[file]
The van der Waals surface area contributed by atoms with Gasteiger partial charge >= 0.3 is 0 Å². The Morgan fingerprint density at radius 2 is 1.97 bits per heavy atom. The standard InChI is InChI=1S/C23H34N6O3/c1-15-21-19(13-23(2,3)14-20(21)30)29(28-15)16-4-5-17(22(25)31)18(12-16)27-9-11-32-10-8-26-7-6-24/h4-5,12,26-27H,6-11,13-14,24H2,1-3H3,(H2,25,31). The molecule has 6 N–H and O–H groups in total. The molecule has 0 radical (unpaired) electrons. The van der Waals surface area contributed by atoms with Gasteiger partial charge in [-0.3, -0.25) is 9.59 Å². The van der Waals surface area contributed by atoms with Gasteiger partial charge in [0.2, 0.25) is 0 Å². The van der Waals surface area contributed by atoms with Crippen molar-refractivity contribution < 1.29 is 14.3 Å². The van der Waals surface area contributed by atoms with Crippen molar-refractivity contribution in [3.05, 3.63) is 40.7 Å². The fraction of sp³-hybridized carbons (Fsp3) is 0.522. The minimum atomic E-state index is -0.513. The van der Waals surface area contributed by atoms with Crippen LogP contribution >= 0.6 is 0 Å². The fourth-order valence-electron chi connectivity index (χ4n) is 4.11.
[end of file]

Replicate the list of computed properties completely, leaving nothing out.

The van der Waals surface area contributed by atoms with Gasteiger partial charge >= 0.3 is 0 Å². The Morgan fingerprint density at radius 2 is 1.97 bits per heavy atom. The standard InChI is InChI=1S/C23H34N6O3/c1-15-21-19(13-23(2,3)14-20(21)30)29(28-15)16-4-5-17(22(25)31)18(12-16)27-9-11-32-10-8-26-7-6-24/h4-5,12,26-27H,6-11,13-14,24H2,1-3H3,(H2,25,31). The molecule has 6 N–H and O–H groups in total. The molecule has 0 radical (unpaired) electrons. The van der Waals surface area contributed by atoms with Gasteiger partial charge in [-0.3, -0.25) is 9.59 Å². The van der Waals surface area contributed by atoms with Gasteiger partial charge in [0.2, 0.25) is 0 Å². The van der Waals surface area contributed by atoms with Crippen molar-refractivity contribution < 1.29 is 14.3 Å². The van der Waals surface area contributed by atoms with Crippen molar-refractivity contribution in [3.05, 3.63) is 40.7 Å². The fraction of sp³-hybridized carbons (Fsp3) is 0.522. The minimum atomic E-state index is -0.513. The van der Waals surface area contributed by atoms with Crippen LogP contribution >= 0.6 is 0 Å². The fourth-order valence-electron chi connectivity index (χ4n) is 4.11.